Investigation to Prosecution: Making an Equine Cruelty Case

“To prosecute an animal cruelty case, prosecutors have to have more documentation that for a human murder case”

By Pat Raia|TheHorse.com

In early June, Kentucky Department of Agriculture personnel began investigating the alleged abandonment of 43 mostly Thoroughbred horses on a farm in Mercer County, ultimately filing charges later in the month. This situation represents just one example of the process that accompanies any alleged animal cruelty case. But what does that process entail? Several long-time investigators explained that proving that a case is legitimate, then levying charges and prosecuting those responsible takes time and generally involves lots of cooperative casework.

“To prosecute an animal cruelty case, prosecutors have to have more documentation that for a human murder case,” said Jim Boller, formerly of the television series Animal Cops Houston and now executive director of Code3 Associates, an organization that trains law enforcement personnel on investigating and prosecuting animal cruelty cases. “They have to act within the law.”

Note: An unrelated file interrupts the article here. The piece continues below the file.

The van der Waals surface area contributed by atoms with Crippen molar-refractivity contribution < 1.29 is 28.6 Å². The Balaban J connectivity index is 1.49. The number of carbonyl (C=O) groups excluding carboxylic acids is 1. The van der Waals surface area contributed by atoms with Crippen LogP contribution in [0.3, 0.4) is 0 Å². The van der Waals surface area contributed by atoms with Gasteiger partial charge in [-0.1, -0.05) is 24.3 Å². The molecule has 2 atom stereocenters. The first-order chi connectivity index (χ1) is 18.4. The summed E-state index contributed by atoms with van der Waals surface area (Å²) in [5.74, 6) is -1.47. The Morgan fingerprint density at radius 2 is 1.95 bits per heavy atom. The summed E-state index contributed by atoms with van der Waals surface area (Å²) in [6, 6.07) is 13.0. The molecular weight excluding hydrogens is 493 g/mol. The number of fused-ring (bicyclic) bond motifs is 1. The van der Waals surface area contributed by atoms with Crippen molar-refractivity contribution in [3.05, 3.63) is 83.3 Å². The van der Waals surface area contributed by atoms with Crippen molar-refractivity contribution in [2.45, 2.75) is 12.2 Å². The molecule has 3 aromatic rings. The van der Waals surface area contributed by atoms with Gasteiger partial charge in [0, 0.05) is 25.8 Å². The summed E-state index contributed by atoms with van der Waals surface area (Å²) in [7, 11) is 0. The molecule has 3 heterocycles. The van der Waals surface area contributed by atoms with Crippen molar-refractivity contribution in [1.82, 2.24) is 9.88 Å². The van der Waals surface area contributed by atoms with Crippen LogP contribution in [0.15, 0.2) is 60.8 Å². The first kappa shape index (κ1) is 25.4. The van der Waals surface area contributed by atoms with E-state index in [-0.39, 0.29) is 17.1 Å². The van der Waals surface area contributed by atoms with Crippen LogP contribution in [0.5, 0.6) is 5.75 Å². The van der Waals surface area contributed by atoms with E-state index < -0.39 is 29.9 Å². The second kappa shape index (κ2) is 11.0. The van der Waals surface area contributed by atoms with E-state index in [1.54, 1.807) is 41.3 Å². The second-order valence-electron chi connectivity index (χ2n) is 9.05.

Boller said every alleged animal cruelty case begins with a call to local police, county sheriff, or a state law enforcement agency. After that, the appropriate enforcement personnel are dispatched to the scene.

“It’s depends upon who has jurisdiction—whose job it is to investigate animal cruelty cases,” Boller said. “Sometimes it’s the county, sometimes it’s the local police, often it’s animal control, and sometimes it is the local humane society that has been authorized by the county to conduct animal cruelty investigations.”

Initially, unless cruelty is obvious—someone dragging an animal behind a vehicle before the officer’s eyes, for example—most cruelty cases involve the officer meeting with the animal owner and explaining how to better care for the horses, he said.

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